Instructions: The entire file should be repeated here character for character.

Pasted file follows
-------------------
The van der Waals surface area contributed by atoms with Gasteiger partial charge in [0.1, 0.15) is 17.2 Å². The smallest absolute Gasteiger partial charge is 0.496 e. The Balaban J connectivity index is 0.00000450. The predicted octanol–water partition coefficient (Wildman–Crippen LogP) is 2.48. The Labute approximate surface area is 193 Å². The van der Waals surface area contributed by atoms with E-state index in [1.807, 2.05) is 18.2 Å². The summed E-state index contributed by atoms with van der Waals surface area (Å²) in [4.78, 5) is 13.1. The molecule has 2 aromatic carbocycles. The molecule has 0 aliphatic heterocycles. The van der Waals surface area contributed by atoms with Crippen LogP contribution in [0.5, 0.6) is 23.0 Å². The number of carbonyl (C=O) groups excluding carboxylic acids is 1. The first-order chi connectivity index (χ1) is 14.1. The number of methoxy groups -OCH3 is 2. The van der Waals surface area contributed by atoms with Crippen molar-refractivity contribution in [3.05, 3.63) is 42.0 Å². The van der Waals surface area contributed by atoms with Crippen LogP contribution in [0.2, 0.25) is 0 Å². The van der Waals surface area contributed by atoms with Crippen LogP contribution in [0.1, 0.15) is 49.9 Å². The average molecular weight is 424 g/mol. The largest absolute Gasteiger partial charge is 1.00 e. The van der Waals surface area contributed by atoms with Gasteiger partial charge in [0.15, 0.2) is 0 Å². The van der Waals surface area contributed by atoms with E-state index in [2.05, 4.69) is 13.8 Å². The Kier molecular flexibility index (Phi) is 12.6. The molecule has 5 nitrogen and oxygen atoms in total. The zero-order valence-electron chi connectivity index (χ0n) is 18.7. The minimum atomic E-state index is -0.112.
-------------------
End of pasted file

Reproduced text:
The van der Waals surface area contributed by atoms with Gasteiger partial charge in [0.1, 0.15) is 17.2 Å². The smallest absolute Gasteiger partial charge is 0.496 e. The Balaban J connectivity index is 0.00000450. The predicted octanol–water partition coefficient (Wildman–Crippen LogP) is 2.48. The Labute approximate surface area is 193 Å². The van der Waals surface area contributed by atoms with E-state index in [1.807, 2.05) is 18.2 Å². The summed E-state index contributed by atoms with van der Waals surface area (Å²) in [4.78, 5) is 13.1. The molecule has 2 aromatic carbocycles. The molecule has 0 aliphatic heterocycles. The van der Waals surface area contributed by atoms with Crippen LogP contribution in [0.5, 0.6) is 23.0 Å². The number of carbonyl (C=O) groups excluding carboxylic acids is 1. The first-order chi connectivity index (χ1) is 14.1. The number of methoxy groups -OCH3 is 2. The van der Waals surface area contributed by atoms with Crippen molar-refractivity contribution in [3.05, 3.63) is 42.0 Å². The van der Waals surface area contributed by atoms with Crippen LogP contribution in [0.2, 0.25) is 0 Å². The van der Waals surface area contributed by atoms with Crippen LogP contribution in [0.1, 0.15) is 49.9 Å². The average molecular weight is 424 g/mol. The largest absolute Gasteiger partial charge is 1.00 e. The van der Waals surface area contributed by atoms with Gasteiger partial charge in [0.15, 0.2) is 0 Å². The van der Waals surface area contributed by atoms with E-state index in [2.05, 4.69) is 13.8 Å². The Kier molecular flexibility index (Phi) is 12.6. The molecule has 5 nitrogen and oxygen atoms in total. The zero-order valence-electron chi connectivity index (χ0n) is 18.7. The minimum atomic E-state index is -0.112.